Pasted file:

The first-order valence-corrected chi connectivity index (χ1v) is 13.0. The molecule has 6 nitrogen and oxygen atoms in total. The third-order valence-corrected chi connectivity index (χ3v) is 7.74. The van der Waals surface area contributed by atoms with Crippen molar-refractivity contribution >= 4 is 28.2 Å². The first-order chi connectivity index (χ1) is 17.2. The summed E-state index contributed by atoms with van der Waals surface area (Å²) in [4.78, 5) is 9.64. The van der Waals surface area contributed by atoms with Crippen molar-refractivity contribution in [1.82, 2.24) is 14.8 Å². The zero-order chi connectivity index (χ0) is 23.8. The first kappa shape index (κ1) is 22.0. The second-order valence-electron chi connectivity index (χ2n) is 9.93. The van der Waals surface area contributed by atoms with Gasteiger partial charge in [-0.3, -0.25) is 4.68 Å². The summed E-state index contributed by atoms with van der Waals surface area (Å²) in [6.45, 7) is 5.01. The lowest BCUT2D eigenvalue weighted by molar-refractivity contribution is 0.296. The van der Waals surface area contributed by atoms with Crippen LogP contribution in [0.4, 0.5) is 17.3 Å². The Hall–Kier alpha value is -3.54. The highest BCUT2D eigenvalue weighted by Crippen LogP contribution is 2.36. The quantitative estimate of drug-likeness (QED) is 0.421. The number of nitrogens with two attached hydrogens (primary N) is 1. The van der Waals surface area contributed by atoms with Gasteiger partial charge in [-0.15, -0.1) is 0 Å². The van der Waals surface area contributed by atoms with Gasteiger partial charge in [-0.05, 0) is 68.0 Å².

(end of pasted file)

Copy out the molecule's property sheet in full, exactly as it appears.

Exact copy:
The first-order valence-corrected chi connectivity index (χ1v) is 13.0. The molecule has 6 nitrogen and oxygen atoms in total. The third-order valence-corrected chi connectivity index (χ3v) is 7.74. The van der Waals surface area contributed by atoms with Crippen molar-refractivity contribution >= 4 is 28.2 Å². The first-order chi connectivity index (χ1) is 17.2. The summed E-state index contributed by atoms with van der Waals surface area (Å²) in [4.78, 5) is 9.64. The van der Waals surface area contributed by atoms with Crippen molar-refractivity contribution in [1.82, 2.24) is 14.8 Å². The zero-order chi connectivity index (χ0) is 23.8. The first kappa shape index (κ1) is 22.0. The second-order valence-electron chi connectivity index (χ2n) is 9.93. The van der Waals surface area contributed by atoms with Gasteiger partial charge in [-0.3, -0.25) is 4.68 Å². The summed E-state index contributed by atoms with van der Waals surface area (Å²) in [6.45, 7) is 5.01. The lowest BCUT2D eigenvalue weighted by molar-refractivity contribution is 0.296. The van der Waals surface area contributed by atoms with Crippen LogP contribution in [0.4, 0.5) is 17.3 Å². The Hall–Kier alpha value is -3.54. The highest BCUT2D eigenvalue weighted by Crippen LogP contribution is 2.36. The quantitative estimate of drug-likeness (QED) is 0.421. The number of nitrogens with two attached hydrogens (primary N) is 1. The van der Waals surface area contributed by atoms with Gasteiger partial charge in [-0.15, -0.1) is 0 Å². The van der Waals surface area contributed by atoms with Gasteiger partial charge in [-0.05, 0) is 68.0 Å².